It was a rocky re-entry into writing Shadow of the Black Tower this weekend. I was still quite worn-out from the events of the last the last two weeks, and things weren’t helped by what was seemingly a diabetic high blood sugar event on Saturday night that made me feel like crap after I had my first bowl of popcorn in years.
(I’ll say further that this treat should have been well within my daily limits on carbs as a diabetic, but it may be that my body doesn’t process the carbohydrates in corn very well, as is my lot with bread and anything with refined sugars added to it. On the flip side, natural sugars in fruit, and starchy potatoes, don’t impact me as much as they should.)
Regardless, I’d recover enough by Sunday to get five hundred words done on Shadow and finished its twelfth chapter hitting 30,000 words on the draft. As I wanted to think about my approach to opening the thirteenth chapter rather than form it on the fly (which would have likely involved a lot of staring at the screen and not writing)… plus the fact that I was still feeling wiped and low-energy (even for me)… I called it a day on the draft.
However, my recent stress over the demands of my schedule had me working on new approaches to how I budget my time Sunday night. I really want to have more time to write on my big projects over the weekends, and currently I only have Sundays. To that end, I came up with a new plan I’m going to try.
To be succinct as I can, I’m going to fold the production of my picture-text microfictions — which often involves editing, rewrites and/or expansion of the original versions I write daily on Twitter in addition to the pure production work required — into my big monthly social media setup.
Currently, I’m creating an average of twelve of these a week. Eight of them get posted to my blog weekly. Thereafter, I post them to my Instagram one week after their debut on my blog (where they join installments to my Night Wings superhero serial). And a full month later they arrive on my Facebook page.
As you can imagine, this takes a lot of time. It also creates multiple weekly deadlines I have to keep up with, and meeting those often requires pushing my work on big projects back. My goal with this new plan is to consolidate all of these weekly deadlines into the big one of the monthly social media setup, starting in November.
This will involve expanding the “release buffer” between my microfiction’s written geneses on Twitter to their premieres on my blog from one week to four. Their journey to Instagram will become six weeks post-Twitter, and their arrival on Facebook will increase to eight weeks.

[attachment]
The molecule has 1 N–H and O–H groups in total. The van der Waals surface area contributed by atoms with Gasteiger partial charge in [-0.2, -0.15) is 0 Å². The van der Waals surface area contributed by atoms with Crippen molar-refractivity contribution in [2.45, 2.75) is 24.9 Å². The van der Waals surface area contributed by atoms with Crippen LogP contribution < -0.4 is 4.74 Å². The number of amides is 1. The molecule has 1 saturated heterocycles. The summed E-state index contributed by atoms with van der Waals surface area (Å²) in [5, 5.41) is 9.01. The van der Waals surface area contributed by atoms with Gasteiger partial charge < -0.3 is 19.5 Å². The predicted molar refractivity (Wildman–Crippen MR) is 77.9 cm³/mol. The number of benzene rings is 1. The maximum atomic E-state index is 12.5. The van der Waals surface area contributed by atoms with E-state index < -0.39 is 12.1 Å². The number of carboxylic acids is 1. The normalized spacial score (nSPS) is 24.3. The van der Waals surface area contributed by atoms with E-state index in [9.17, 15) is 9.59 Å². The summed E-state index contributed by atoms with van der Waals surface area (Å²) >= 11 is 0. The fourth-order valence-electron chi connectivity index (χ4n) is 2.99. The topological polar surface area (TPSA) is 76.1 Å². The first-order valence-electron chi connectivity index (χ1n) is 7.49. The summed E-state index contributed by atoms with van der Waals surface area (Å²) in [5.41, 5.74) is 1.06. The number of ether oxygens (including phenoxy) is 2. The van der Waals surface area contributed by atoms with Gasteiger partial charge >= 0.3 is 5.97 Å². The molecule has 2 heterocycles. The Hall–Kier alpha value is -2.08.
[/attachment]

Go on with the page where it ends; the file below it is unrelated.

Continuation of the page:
I’ll still have to keep up with making the vignettes weekly, but the key difference will be that I will no longer need to work on them over my weekends because I won’t have deadlines to meet before the end of every Tuesday and Thursday. This will free up my ability to work on important large-scale projects like my novels more extensively. It should also reduce a significant number of my weekly stressors :-)
With that plan in place, and having gotten some rest, I was feeling pretty upbeat and hopeful about the future even after a Monday at the day-job that was rather rough.
Then on Tuesday, a big chunk of tree fell on the roof of my house just above my bedroom during a 3 am windstorm.
A crash like a giant’s club isn’t a pleasant noise to be awakened to, and on a follow-up thud I think my cat jumped about three feet above the bed. It was a very old and large branch that was half the length of my house. The good news was that once we had daylight, we found that the impact had done only superficial damage. The bad news was we basically had the equivalent of a modest-sized tree wedged onto our house.
My wife and I tried to take care of it ourselves as money is tight. But have I ever mentioned that I am prone to a slight fear of heights, and possess little coordination, bad eyesight, and zero experience or proper equipment for working on a roof? Um… yeah. So, after climbing out of my study window onto the roof with a handsaw and rope, things really weren’t going well. I’ll admit that I’m much better at cutting words than tree limbs, and I suppose it was more probable that I was going to end-up falling to my doom than getting that branch off the house.
But while my wife looked on nervously groundside (a knee injury makes her climbing a roof an even worse idea than having me do it), a Good Samaritan and total stranger who also just so happened to an arborist walked by after his work-day was cut short. He saw my plight, and his first words to me were, “Dude, need a hand? I’m concerned you might die.”
I like Joe.
He climbed right up and showed me how it was done. Took command of that saw and rope and did more in ten minutes than I’d done in an hour. He got that limb down without any further damage from a very tricky spot, and I bowed to his awesomeness.
My wife and I made sure he was compensated with more than a handshake for his efforts, and whenever something like this happens to me I’m always reminded of a certainly line I hold faith in:
Thank you for keeping the darkness at bay, Joe. The world needs more like you.
Have a great week everyone, and keep writing!
~Jason H. Abbott